Also, I'm feeling very optimistic that I'll have my new car soon. I'm so excited! It will be the first time since, well, since my first car, that I really get to choose just what I'd like, and it will be so fun to drive after 13 years in a Chevy Astro. Two identical Chevy Astros, except the color and year.

Tomorrow is Tuesday. Usually, Tuesday is only really looked forward to because I like all these Tuesday TV shows, including foremost, of course, House. Tuesdays are rarely like Mondays, sadly. And tomorrow, all those shows are just reruns. But you never know. It could still be a good day.


something silly


My score on The Classic Dames Test:

Myrna Loy
(You scored 7% grit, 33% wit, 19% flair,  and 38% class!)



You are class itself, the calm, confident "perfect woman." Men turn and look at you admiringly as you walk down the street, and even your rivals have a grudging respect for you. You always know the right thing to say, do and, of course, wear. You can take charge of a situation when things get out of hand, and you're a great help to your partner even if they don't immediately see or know it. You are one classy dame. Your screen partners include William Powell and Cary Grant, you little simmerpot, you.

QotD: Musical Horoscope

What's your musical horoscope?  (Put your player on shuffle and write down the first 10 songs that come up.)
Inspired by Stephanie.  

Here are 11. You know, to maintain consistency. :-)

Pretty Girls Make Graves--The Smiths
Once Upon A Time--Simple Minds
God In An Alcove--Bauhaus
O Grande Amor--Stan Getz
Hernando's Hideaway--Billy May's Rico Mambo Orchestra
Another One Rides The Bus--Weird Al Yankovic
Groovin' High--Charlie Parker
That's The Way Love Is--Bobby Darin
Thirteen Men--Miss Ann-Margaret
One Of Those Days--Duran Duran
Love And Anger--Kate Bush

Hm. How does one interprete this, horoscope-wise? Odd sort of divination, really. Maybe just seeing what shuffle chose first would yield some sort of result. Here, I'll try again.

Hah!  Not hard to figure out what this means!




Vox Hunt: Back To My Roots

Show us your oldest family photo.
Submitted by Alex Leonard


This is my great-great grandfather. I scanned this picture from a ferrotype, and then lightened it a whole lot. The problem is I'm not certain which great-great grandfather he is. If he's my great-grandfather's father, which is what I really think, then he was born in 1836, and this picture would have been taken around 1875-1880 or so, I guess. But if he's my great-grandmother's father, then I think he's the one who was born in 1851, so the picture would be from a little later. His jacket does look like it's from the earlier period, but these people wouldn't exactly have been up on the transition to Edwardian fashion, had it been later on.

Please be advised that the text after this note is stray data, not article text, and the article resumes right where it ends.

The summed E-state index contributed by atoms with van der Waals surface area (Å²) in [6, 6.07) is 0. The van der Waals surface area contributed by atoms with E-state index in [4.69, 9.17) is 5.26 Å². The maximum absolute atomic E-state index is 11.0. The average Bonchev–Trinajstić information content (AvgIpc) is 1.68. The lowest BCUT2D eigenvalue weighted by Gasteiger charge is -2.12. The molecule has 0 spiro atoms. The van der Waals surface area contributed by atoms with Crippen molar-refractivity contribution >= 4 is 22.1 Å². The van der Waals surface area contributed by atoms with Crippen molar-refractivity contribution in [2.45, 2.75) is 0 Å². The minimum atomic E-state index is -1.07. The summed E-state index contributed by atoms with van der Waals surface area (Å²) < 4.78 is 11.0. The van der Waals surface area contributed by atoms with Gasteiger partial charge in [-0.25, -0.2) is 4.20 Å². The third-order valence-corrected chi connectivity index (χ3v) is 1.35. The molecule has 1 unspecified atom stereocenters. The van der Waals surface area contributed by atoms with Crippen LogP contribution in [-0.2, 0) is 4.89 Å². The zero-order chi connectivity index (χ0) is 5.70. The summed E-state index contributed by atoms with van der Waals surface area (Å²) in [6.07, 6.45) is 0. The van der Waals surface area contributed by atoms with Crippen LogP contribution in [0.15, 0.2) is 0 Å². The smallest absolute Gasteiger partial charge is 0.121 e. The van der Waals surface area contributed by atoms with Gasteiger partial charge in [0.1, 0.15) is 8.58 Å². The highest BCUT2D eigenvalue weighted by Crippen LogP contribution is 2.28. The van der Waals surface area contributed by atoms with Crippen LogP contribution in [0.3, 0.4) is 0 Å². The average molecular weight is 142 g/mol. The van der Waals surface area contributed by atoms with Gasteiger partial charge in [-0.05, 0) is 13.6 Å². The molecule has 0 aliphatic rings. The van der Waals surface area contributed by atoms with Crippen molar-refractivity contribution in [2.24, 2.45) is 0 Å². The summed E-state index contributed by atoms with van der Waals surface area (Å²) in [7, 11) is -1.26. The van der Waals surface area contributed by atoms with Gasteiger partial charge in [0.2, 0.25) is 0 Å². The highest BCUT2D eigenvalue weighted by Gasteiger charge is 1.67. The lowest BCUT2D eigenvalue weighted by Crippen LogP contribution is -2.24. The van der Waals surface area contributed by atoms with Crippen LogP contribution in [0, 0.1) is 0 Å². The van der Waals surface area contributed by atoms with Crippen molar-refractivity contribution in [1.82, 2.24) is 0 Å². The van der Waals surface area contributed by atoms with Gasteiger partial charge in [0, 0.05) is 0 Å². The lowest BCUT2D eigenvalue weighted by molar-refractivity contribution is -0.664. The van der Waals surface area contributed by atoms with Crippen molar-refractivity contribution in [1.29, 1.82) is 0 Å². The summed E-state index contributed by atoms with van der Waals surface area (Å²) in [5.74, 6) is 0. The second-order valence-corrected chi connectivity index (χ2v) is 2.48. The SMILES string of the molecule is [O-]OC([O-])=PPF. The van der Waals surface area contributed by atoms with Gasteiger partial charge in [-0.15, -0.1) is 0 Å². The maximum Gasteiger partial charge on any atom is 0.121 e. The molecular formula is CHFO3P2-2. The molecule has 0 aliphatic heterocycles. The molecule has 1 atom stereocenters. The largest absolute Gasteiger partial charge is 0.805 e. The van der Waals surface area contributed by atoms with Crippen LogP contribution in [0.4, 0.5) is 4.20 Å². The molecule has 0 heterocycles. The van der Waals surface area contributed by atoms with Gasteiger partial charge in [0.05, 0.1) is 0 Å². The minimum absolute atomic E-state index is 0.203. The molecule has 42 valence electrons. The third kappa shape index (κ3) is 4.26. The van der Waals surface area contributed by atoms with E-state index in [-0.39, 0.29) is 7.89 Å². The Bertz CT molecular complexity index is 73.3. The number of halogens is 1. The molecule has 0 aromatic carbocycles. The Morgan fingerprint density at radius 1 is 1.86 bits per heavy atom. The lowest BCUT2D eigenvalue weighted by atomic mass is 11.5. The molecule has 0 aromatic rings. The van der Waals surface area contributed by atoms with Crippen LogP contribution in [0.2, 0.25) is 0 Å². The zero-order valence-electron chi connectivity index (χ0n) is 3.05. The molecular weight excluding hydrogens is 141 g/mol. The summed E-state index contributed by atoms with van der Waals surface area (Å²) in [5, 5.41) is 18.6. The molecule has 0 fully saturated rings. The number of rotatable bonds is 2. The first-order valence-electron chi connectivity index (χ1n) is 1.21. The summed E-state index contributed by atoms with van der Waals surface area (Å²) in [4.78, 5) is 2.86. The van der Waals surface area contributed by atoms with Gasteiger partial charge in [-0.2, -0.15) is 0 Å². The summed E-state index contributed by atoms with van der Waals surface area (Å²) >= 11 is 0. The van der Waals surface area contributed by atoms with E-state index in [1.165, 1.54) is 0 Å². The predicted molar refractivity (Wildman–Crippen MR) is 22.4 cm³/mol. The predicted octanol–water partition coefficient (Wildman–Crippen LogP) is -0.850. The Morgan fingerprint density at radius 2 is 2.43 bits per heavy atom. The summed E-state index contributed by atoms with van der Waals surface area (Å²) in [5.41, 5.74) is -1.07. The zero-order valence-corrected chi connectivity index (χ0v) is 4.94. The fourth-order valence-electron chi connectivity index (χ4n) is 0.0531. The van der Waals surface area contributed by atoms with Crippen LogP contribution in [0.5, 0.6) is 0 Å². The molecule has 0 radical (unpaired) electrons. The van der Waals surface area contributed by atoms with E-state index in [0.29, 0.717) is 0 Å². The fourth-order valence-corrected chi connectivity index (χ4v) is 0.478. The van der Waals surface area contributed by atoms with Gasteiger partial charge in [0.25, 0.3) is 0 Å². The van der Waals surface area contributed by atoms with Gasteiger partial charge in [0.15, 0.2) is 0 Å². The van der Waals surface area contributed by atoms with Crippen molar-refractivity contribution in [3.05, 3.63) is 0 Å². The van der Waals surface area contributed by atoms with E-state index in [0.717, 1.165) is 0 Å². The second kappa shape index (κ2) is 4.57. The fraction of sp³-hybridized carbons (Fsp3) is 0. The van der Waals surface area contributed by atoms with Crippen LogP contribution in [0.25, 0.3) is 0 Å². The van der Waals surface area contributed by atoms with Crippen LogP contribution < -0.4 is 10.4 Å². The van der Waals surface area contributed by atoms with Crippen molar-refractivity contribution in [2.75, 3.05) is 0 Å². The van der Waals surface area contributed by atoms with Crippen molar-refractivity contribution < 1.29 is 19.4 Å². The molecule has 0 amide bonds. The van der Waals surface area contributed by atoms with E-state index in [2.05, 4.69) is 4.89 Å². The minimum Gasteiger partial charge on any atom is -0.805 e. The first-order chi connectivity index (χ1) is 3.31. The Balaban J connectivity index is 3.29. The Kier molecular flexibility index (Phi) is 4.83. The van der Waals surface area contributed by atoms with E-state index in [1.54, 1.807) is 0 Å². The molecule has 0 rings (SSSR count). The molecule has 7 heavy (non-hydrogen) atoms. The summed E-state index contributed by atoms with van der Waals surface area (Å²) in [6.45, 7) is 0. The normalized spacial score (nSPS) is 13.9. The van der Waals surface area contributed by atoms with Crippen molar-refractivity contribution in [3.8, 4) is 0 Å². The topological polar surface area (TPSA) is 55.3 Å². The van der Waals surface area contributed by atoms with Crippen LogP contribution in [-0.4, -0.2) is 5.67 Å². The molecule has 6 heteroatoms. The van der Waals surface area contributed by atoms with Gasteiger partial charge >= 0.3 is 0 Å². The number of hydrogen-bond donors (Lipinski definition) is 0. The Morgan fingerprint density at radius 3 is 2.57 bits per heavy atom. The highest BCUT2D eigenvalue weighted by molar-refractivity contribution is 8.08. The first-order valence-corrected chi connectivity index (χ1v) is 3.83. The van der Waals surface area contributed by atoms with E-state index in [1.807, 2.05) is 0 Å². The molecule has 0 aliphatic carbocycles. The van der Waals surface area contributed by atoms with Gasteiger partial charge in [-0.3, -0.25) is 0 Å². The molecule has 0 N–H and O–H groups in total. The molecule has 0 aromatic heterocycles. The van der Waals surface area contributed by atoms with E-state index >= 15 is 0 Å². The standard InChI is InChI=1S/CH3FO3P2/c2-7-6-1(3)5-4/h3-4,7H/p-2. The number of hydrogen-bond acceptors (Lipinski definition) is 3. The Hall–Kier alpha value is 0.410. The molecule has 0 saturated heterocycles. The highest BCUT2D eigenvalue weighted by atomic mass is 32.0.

I have some of this information at one of the genealogy sites, but I never seem to be able to get it to load lately.

Another lifetime

Nearly 30 years ago, I spent many idle hours lounging on my canopy bed, flipping through magazines, thinking about marrying Andy Gibb. I knew he was probably too short for me, and a bit too blond, but somehow that never mattered. Some of the more positive key points were that he would be the perfect age for me once I reached a suitable marrying age, he had a really great accent, and, well, what else was there, really, from the view at thirteen?

A few years later, my friend Charlotte and I spent a class period or two coming up with our list of key characteristics for the "composite male." Frankly, other than the cool accent, Andy really didn't fit the profile well. He was slim, of course, but our list was long and detailed and right from the start excluded anyone under 5' 10". We also demanded dark or possibly salt and pepper hair. I'd moved on by then, anyway. My fantasy crushes were tall, suave movie actors of the 40s-60s, baseball players, and a few book characters, all of whom seemed to possess the same crucial "je ne sais quois."

Andy Gibb died about five or six years after that, just at the time when I'd previously imagined going out to hunt him down so we could get to know each other and then get married. Even though I really hadn't thought much about him in a long time, his death affected me, almost profoundly. I'm not going to say actually profoundly, because people seem to say that an awful lot of the time. The word is cheap. But it hit me hard, deep inside where no one could see.

I couldn't stop thinking about it, about him, and how his seemingly gifted life had just gone crashing down without much of a look back. Now and then he comes to mind, and I just don't know why he mattered so much then, and somehow still does a little bit. I had more pictures of Shaun Cassidy on my walls but I never thought about marrying him. When I got to the stage of imagining what it would be like to kiss someone, it was always someone older and sturdier, like Jim Garner or Tom Selleck. Incidentally, my passion for Garner has never waned, whereas I haven't given Selleck a second thought since well before he kissed Kevin Kline in that movie.

Yet this inner longing for Andy Gibb still remains, buried way underneath years of life and loves, both real and fictional. I'm not the only one; over the past couple of years, I've encountered a few other women who share very similar feelings, and who still carry him around in a special little box marked "13."

Last week I was noting "On This Day" events for a friend, and discovered that she shares her birthday anniversary with Andy Gibb. If he was still alive, he'd be 49 years old now. I'm certain I would not find him the least bit attractive, because he in no way would resemble Hugh Laurie, Craig Ferguson, or anyone else I now girlishly moon over in idle moments. Yet I think I'd still want to meet him, or maybe just exchange glances from across a room. He had a very charming smile.